Kali is such a good girl and has never been possessive of her space or things: but like a good mother, she teaches Luna lessons in proper, canine social behavior and will show her teeth to let Luna know when she’s had enough of her puppy nonsense.
Young as she is, Luna is already devoted to Lisa and Kali. She doesn’t take her eyes off either of them, and accompanies Lisa on the stairs of her condo, each time she goes up or down. “Luna has been an absolute breath of fresh air around here,” Lisa said. She loves having both of them by her side at home.
Great Level of Care
Kali only eats when hungry, which is a good balance for Luna, who is always thinking about food. Given how little food she received when living with the hoarder, that is perhaps not surprising. She may have a lingering fear that the food supply will run out, but Lisa noted with satisfaction that Luna is starting to put on more weight now.
With Lisa, Luna and Kali receive a great level of care. Lisa is aware of Collies’ sensitive stomachs and disinclination to chew much, so for the sake of their dental health she boils raw bones in water with a little garlic, then spoons out much of the rich marrow to avoid diarrhea/vomiting from upset stomachs.
And, as many Collies can be finicky about treading on slippery floors, Lisa has placed rugs and runners through her house for traction in areas that don’t have carpet. Basically, Luna has landed in a very good place. And, as far as Lisa is concerned, “This match is a gift from heaven.”
I also asked Lisa what advice she would give to someone considering rescuing a Collie, or any dog, for that matter. She stated, “Do your research first” and suggested taking into consideration size, gender, and breed, as well as how a new dog would interact with kids or other animals. Also important is whether or not you have a fenced yard and, if not, whether you can walk a dog twice a day.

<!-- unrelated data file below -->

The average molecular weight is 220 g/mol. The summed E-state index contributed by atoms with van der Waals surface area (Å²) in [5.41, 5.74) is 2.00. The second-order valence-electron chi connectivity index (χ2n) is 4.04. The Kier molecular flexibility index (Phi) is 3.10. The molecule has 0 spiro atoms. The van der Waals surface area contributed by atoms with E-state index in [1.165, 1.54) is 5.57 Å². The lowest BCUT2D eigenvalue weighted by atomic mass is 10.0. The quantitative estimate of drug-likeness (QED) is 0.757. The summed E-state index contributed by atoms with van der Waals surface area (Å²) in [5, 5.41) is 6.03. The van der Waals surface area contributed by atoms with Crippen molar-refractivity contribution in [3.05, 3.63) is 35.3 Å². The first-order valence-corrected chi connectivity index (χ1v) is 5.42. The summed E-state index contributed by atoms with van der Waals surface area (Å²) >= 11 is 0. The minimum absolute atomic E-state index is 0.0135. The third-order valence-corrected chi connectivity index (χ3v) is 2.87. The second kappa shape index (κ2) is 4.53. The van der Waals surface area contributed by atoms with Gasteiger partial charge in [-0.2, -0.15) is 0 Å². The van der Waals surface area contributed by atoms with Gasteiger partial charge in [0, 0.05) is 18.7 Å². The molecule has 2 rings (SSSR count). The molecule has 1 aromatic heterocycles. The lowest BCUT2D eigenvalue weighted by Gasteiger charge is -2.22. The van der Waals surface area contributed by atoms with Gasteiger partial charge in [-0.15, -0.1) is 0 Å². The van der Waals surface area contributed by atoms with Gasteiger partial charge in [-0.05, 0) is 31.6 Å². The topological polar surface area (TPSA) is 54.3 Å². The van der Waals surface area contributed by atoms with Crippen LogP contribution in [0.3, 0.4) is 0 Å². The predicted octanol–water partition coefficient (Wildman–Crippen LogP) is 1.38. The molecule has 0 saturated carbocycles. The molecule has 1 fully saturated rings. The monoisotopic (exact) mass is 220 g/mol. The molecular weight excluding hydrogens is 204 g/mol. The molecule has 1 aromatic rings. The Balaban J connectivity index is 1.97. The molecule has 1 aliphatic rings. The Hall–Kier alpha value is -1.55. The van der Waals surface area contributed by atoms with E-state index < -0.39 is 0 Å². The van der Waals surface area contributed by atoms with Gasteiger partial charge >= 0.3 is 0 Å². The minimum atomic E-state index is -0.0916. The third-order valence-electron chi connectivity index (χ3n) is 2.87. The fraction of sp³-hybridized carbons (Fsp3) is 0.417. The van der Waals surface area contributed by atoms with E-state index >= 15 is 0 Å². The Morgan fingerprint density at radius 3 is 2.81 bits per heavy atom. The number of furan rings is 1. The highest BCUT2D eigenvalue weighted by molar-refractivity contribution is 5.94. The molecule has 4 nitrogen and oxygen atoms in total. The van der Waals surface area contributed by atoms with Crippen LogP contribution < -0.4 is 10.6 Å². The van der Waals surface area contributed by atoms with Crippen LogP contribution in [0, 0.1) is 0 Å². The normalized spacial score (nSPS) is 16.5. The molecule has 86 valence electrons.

It Would Be an Honor
“I think it would be a honor to have Luna’s story shared with others,” Tracy told me, but the truth is, the honor has been all mine. Lisa said she was very happy to work with Tracy and would highly recommend NWGA K9 Rescue to anyone looking for a dog. (That of course, goes for Sheltie Rescue of Georgia, too, if you’re specifically interested in a Sheltie or perhaps a Collie.) Tracy does adopt outside of Georgia, so if you live over the state line, you’re not out of luck if you’re looking for a canine companion.
As one of my friends likes to say, “Dogs are so good. We don’t deserve them.” And the dogs definitely need more people like Tracy and Lisa who are willing to help them and give them another chance at a good life. For a while now, Tracy has been working as a vet tech plus running NWGA K9 Rescue, with only occasional help from another woman who is sometimes able to foster a select few dogs.
The rest of the dogs stay with Tracy, and she counts herself lucky enough to have a barn and enough property to accommodate all the animals that come her way. When I asked her how she manages everything, she said: